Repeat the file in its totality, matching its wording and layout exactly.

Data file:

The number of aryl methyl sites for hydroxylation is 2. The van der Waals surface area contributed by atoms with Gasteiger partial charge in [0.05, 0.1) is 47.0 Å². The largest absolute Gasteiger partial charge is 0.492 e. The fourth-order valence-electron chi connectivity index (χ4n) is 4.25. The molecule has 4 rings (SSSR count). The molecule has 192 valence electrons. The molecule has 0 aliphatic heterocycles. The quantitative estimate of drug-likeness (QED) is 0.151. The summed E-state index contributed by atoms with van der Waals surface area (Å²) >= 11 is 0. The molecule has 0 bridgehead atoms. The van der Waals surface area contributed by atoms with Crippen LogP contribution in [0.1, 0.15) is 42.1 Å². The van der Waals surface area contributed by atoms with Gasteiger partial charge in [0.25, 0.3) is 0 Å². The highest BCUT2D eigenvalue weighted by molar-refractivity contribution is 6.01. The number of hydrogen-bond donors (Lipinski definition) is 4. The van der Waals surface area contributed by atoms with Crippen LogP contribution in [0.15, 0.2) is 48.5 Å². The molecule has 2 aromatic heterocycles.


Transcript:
The number of aryl methyl sites for hydroxylation is 2. The van der Waals surface area contributed by atoms with Gasteiger partial charge in [0.05, 0.1) is 47.0 Å². The largest absolute Gasteiger partial charge is 0.492 e. The fourth-order valence-electron chi connectivity index (χ4n) is 4.25. The molecule has 4 rings (SSSR count). The molecule has 192 valence electrons. The molecule has 0 aliphatic heterocycles. The quantitative estimate of drug-likeness (QED) is 0.151. The summed E-state index contributed by atoms with van der Waals surface area (Å²) >= 11 is 0. The molecule has 0 bridgehead atoms. The van der Waals surface area contributed by atoms with Crippen LogP contribution in [0.1, 0.15) is 42.1 Å². The van der Waals surface area contributed by atoms with Gasteiger partial charge in [0.25, 0.3) is 0 Å². The highest BCUT2D eigenvalue weighted by molar-refractivity contribution is 6.01. The number of hydrogen-bond donors (Lipinski definition) is 4. The van der Waals surface area contributed by atoms with Crippen LogP contribution in [0.15, 0.2) is 48.5 Å². The molecule has 2 aromatic heterocycles.